Theory of Computing Systems

, Volume 52, Issue 1, pp 28–47 | Cite as

On the Gap Between Trivial and Nontrivial Initial Segment Prefix-Free Complexity

  • Martijn Baartse
  • George BarmpaliasEmail author


An infinite sequence X is said to have trivial (prefix-free) initial segment complexity if the prefix-free Kolmogorov complexity of each initial segment of X is the same as the complexity of the sequence of 0s of the same length, up to a constant. We study the gap between the minimum complexity K(0 n ) and the initial segment complexity of a nontrivial sequence, and in particular the nondecreasing unbounded functions f such that for a nontrivial sequence X, where K denotes the prefix-free complexity. Our first result is that there exists a \(\varDelta^{0}_{3}\) unbounded nondecreasing function f which does not have this property. It is known that such functions cannot be \(\varDelta^{0}_{2}\) hence this is an optimal bound on their arithmetical complexity. Moreover it improves the bound \(\varDelta^{0}_{4}\) that was known from Csima and Montalbán (Proc. Amer. Math. Soc. 134(5):1499–1502, 2006).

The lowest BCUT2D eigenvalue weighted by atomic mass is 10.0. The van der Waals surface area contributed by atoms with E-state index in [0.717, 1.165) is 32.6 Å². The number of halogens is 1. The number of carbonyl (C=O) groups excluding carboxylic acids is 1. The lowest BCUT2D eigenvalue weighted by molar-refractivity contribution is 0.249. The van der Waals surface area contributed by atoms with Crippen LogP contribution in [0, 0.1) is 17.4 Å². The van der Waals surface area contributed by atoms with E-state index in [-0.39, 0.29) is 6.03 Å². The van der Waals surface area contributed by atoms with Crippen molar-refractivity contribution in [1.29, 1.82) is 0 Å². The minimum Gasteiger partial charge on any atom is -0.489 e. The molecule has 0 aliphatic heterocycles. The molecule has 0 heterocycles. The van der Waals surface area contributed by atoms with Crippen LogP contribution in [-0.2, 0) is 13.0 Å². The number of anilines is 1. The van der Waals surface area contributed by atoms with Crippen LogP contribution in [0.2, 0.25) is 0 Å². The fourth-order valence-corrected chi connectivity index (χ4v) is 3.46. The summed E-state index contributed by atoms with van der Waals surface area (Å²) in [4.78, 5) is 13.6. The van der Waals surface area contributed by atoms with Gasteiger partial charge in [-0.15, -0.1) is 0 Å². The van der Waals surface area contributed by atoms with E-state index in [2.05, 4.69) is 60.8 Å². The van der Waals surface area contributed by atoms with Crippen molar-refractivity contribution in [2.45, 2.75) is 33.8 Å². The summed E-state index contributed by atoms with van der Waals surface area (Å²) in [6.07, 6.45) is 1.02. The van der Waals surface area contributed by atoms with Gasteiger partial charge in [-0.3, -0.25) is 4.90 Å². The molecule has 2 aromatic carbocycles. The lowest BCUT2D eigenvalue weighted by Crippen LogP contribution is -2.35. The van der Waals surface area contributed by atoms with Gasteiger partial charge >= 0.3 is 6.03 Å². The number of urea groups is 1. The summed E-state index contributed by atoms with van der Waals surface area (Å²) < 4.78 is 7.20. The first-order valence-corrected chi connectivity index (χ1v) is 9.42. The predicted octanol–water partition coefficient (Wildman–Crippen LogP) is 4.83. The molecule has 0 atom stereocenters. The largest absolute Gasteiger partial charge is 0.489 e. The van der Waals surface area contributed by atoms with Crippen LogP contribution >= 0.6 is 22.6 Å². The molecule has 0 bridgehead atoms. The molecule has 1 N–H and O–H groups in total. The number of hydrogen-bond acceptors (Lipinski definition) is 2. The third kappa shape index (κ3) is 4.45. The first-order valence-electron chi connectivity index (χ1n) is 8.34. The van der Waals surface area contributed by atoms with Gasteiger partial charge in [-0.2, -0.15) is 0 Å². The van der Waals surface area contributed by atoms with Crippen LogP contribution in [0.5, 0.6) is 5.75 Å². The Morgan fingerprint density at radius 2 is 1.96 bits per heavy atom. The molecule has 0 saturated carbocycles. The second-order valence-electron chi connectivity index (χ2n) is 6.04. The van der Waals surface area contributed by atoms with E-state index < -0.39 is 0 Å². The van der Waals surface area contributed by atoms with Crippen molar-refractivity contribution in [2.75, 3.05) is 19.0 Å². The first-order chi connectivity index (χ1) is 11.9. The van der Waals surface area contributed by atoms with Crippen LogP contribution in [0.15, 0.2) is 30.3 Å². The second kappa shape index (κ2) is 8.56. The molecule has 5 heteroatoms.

Our second result is that if f is \(\varDelta^{0}_{2}\) then there exists a non-empty \(\varPi^{0}_{1}\) class of reals X with nontrivial prefix-free complexity which satisfy (⋆). This implies that in this case there uncountably many nontrivial reals X satisfying (⋆) in various well known classes from computability theory and algorithmic randomness; for example low for Ω, non-low for Ω and computably dominated reals. A special case of this result was independently obtained by Bienvenu, Merkle and Nies (STACS, pp. 452–463, 2011).


Kolmogorov complexity Initial segment prefix-free complexity K-triviality Low for Ω 



Barmpalias was supported by a research fund for international young scientists No. 611501-10168 and an International Young Scientist Fellowship number 2010-Y2GB03 from the Chinese Academy of Sciences. Partial support was also obtained by the Grand project: Network Algorithms and Digital Information of the Institute of Software, Chinese Academy of Sciences.


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Copyright information

© Springer Science+Business Media, LLC 2012

Authors and Affiliations

  1. 1.Computer Science InstituteTechnical University CottbusCottbusGermany
  2. 2.State Key Lab of Computer Science, Institute of SoftwareChinese Academy of SciencesBeijingPeople’s Republic of China

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